So what is salvation? I believe that it is about wholeness in this moment, rather than a guarantee for a heavenly afterlife. All around our towns and cities, all around our world there are broken people that are in need in some area of their life, whether that be physical, emotional, or psychological. People face a lack of food, abuse, disease, all sorts of things. Our responsibility is to help our brothers and sisters in their area of need. And I do not believe that one size fits all. Our job is not primarily to present a set of theological beliefs to someone. Why? I believe it is, again, because people are already connected with the divine. Indeed, I believe that each person has the light of the divine in them, and even that each of us is a unique expression of the divine. We are God in the flesh, living and breathing, whoever and wherever we are. The person next to me here at Starbucks looks unfamiliar to me, but he and I are made of the same stuff, and we are connected. This is new to me, (though I’ve suspected divinity in the barista’s here for some time now, because they make a heavenly vanilla soy latte.) :)

If people find wholeness and divinity within them through Christianity, then we should encourage that. And fundamentalism is not the only lens through which one can view and experience Christianity. Whichever religious beliefs help a person become more whole, they should be encouraged to follow them and see their life enriched and enhanced. I like how the Dalai Lama emphasizes that one should not convert to another religion if they are experiencing spiritual fulfillment through their traditional faith. But I doubt that Christianity, at least the fundamentalist view of it, is for everyone. For some, even many, embracing this Christianity might be like trying to fit a square peg into a round hole. If a person has a real desire to paint, and it is a gift inside of them and a way of expressing themselves, you should buy them a brush and a canvass, don’t show up at their doorstep with power-tools or a guitar. If a person finds that another view of Christianity, or that Buddhism or Judaism helps them to see God within themselves, they should be encouraged to follow those paths.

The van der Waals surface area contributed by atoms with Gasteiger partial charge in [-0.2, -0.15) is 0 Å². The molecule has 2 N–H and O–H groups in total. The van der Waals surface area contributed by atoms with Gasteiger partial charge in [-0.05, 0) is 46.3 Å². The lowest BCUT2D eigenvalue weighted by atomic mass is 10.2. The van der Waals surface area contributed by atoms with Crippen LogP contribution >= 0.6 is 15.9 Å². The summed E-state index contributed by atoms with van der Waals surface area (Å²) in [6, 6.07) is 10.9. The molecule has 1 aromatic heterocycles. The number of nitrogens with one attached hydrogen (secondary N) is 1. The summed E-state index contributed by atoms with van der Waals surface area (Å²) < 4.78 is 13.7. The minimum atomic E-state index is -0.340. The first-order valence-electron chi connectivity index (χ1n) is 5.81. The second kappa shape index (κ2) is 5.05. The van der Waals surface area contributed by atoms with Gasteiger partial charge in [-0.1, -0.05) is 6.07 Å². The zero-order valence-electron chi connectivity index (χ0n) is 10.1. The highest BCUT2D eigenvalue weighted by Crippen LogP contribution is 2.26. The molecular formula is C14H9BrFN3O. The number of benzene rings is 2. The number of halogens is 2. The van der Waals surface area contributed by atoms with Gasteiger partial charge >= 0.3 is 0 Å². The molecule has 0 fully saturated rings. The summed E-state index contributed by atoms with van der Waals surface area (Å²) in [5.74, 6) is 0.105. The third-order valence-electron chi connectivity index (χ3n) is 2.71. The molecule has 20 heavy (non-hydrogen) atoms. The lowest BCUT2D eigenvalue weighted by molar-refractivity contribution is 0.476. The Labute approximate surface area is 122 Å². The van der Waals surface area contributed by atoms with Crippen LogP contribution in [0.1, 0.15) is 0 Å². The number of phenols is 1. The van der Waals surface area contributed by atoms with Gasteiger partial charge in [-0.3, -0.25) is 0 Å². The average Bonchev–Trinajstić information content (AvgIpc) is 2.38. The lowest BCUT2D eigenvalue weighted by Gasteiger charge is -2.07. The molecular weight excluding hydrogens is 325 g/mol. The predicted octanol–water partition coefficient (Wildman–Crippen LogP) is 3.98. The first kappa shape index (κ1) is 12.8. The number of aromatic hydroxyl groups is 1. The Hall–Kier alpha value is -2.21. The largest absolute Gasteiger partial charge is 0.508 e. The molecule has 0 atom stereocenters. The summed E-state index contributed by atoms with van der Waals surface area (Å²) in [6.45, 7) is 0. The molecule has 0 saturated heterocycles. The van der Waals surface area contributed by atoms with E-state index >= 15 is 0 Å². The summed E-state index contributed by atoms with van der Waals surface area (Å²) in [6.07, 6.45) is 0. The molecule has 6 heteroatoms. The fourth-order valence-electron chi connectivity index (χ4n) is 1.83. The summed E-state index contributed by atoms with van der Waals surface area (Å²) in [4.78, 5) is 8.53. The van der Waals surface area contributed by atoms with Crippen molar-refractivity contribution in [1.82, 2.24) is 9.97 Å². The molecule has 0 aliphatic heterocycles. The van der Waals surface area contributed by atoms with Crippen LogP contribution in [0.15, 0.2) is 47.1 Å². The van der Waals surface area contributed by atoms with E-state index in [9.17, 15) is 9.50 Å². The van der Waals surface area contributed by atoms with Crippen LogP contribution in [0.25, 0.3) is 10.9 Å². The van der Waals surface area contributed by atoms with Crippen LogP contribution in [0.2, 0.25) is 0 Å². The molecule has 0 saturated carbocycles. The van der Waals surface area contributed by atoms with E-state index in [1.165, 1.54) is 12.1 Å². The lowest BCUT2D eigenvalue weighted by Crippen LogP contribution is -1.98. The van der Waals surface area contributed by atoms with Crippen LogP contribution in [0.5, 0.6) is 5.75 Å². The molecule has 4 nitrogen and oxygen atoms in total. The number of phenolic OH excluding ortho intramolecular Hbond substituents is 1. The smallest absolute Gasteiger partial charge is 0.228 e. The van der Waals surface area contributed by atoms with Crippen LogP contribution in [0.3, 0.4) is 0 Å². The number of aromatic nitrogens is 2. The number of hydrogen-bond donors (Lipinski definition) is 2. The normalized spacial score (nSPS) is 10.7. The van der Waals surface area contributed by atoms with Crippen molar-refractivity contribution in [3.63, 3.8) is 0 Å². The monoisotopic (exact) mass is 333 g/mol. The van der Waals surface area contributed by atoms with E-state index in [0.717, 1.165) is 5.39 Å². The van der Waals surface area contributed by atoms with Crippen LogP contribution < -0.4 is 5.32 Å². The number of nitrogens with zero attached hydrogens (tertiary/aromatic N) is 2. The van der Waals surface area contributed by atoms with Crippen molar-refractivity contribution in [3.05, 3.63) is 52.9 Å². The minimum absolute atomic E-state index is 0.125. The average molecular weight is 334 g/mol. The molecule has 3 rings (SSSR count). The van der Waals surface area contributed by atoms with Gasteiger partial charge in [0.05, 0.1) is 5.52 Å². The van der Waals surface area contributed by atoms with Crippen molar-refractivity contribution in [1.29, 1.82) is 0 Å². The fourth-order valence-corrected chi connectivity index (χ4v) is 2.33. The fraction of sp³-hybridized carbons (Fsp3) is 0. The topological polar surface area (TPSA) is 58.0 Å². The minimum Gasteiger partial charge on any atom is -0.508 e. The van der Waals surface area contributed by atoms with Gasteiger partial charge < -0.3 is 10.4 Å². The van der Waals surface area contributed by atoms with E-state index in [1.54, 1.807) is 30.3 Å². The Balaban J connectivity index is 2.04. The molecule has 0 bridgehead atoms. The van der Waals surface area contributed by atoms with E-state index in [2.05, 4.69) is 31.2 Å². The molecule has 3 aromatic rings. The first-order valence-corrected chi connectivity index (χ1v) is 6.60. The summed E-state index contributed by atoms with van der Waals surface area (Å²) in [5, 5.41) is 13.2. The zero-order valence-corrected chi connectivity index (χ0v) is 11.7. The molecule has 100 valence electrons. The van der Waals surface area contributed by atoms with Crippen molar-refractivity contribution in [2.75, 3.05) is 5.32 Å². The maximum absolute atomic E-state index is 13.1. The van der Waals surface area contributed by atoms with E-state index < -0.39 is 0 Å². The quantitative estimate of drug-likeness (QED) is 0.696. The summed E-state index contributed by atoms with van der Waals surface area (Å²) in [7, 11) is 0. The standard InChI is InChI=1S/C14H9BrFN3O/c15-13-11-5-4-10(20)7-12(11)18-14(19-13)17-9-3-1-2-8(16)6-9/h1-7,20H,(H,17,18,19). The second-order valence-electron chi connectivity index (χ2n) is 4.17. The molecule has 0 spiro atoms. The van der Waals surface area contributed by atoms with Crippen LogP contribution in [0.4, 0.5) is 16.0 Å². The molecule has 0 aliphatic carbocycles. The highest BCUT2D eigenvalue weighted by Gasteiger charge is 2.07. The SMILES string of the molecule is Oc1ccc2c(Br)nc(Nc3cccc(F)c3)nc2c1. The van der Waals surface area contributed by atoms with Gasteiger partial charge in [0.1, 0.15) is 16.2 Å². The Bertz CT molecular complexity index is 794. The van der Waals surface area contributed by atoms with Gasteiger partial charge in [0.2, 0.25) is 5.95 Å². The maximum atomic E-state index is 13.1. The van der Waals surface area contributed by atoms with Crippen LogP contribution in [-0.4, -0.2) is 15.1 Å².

Salvation needs to be a personal thing. If it does not ring true within yourself, it is not worth having. God is not someone separate from us, imposing truth on us. God is born in us and experiences life through our eyes and ears. Knowing God and knowing yourself are intimately linked, indeed, they are the same thing.

In conclusion, wherever you find yourself today, and whatever beliefs you cherish, may you know wholeness in this moment, and may we help others to be whole as well. And from my viewpoint tonight in a coffee shop in Uptown Waterloo, that is the missionary position.